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Going back to work

January 26th, 2009

Najwa Sheikh Ahmed, Nusierat Camp, Gaza Strip

The road was dreary, it was the second day after the cease fire was announced, and people started to leave their houses to see what has happened to the other places, I was on the taxi going to my work in Gaza, and all the way I was trying to prepare myself of what I am going to see, the destruction in the houses, the lands, the roads and every thing, but it seems that I was so humble on my expectations, every thing was different starting from Natzarim junction a long to Gaza city, to the destroyed houses, offices, streets, buildings, play grounds, even worship places, the mosques where we found peace and security.

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January 26th, 2009

Norman G. Finkelstein

Early speculation on the motive behind Israel's slaughter in Gaza that began on 27 December 2008 and continued till 18 January 2009 centered on the upcoming elections in Israel. The jockeying for votes was no doubt a factor in this Sparta-like society consumed by "revenge and the thirst for blood,"[1] where killing Arabs is a sure crowd-pleaser. (Polls during the war showed that 80-90 percent of Israeli Jews supported it.)[2] But as Israeli journalist Gideon Levy pointed out on Democracy Now!, "Israel went through a very similar war...two-and-a-half years ago [in Lebanon], when there were no elections."[3] When crucial state interests are at stake, Israeli ruling elites seldom launch major operations for narrowly electoral gains. It is true that Prime Minister Menachem Begin's decision to bomb the Iraqi OSIRAK reactor in 1981 was an electoral ploy, but the strategic stakes in the strike on Iraq were puny; contrary to widespread belief, Saddam Hussein had not embarked on a nuclear weapons program prior to the bombing.[4] The fundamental motives behind the latest Israeli attack on Gaza lie elsewhere: (1) in the need to restore Israel's "deterrence capacity," and (2) in the threat posed by a new Palestinian "peace offensive."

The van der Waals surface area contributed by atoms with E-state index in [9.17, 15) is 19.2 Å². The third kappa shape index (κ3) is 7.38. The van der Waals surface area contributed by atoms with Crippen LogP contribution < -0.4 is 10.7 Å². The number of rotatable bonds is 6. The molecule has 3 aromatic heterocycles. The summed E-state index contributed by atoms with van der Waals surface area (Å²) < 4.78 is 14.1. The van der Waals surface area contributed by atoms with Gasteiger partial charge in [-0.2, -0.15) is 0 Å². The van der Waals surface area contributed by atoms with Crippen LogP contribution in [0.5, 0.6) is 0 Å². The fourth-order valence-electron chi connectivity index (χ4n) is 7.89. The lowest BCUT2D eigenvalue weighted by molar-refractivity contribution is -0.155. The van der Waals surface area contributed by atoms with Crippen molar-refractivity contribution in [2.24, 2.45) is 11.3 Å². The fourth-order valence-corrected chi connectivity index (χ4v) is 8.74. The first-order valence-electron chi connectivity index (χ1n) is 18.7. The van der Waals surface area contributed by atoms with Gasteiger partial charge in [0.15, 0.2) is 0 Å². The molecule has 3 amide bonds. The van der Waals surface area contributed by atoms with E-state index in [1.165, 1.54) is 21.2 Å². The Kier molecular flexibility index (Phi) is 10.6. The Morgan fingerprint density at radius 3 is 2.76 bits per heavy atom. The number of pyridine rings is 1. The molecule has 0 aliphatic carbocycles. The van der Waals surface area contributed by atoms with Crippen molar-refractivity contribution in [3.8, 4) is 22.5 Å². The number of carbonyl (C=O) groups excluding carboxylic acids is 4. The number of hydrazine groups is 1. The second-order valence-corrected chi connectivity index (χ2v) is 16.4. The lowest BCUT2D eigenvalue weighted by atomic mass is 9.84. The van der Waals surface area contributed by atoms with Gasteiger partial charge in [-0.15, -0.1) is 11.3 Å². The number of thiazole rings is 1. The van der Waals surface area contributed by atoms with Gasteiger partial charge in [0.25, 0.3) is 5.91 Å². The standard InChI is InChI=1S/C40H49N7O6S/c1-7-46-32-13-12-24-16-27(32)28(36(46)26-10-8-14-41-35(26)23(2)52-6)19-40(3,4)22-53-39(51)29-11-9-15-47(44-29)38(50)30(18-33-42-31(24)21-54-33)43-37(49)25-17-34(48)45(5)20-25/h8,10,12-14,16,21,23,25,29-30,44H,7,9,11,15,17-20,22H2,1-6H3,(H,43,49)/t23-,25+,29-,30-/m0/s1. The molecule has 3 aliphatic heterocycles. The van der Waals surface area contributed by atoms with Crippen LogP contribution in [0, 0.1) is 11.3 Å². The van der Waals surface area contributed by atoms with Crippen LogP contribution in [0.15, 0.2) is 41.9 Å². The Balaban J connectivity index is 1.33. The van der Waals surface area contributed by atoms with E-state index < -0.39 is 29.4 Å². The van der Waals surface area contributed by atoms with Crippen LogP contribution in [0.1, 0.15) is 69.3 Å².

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With friends like these

January 26th, 2009

Sherine Bahaa

KHALED AMAYREH, the Al-Ahram Weekly correspondent in the West Bank was arrested Sunday evening by the Preventive Security Forces (PSF) in Hebron. He was released after two days. Amayreh, 52, lives in Dura, 12 miles southwest of Hebron and has worked as the Weekly correspondent since 1997, as well as for a number of other media outlets.

He has a BA in journalism from the University of Oklahoma and an MA in journalism from the University of Southern Illinois. For a long time, he suffered, as do all Palestinians in the occupied territories, being confined by the occupation to his home village.

Not long ago, he was prohibited by Israeli forces from leaving Hebron at an Israeli checkpoint, detained and released only after being threatened for his courageous articles documenting Israeli crimes in the Weekly.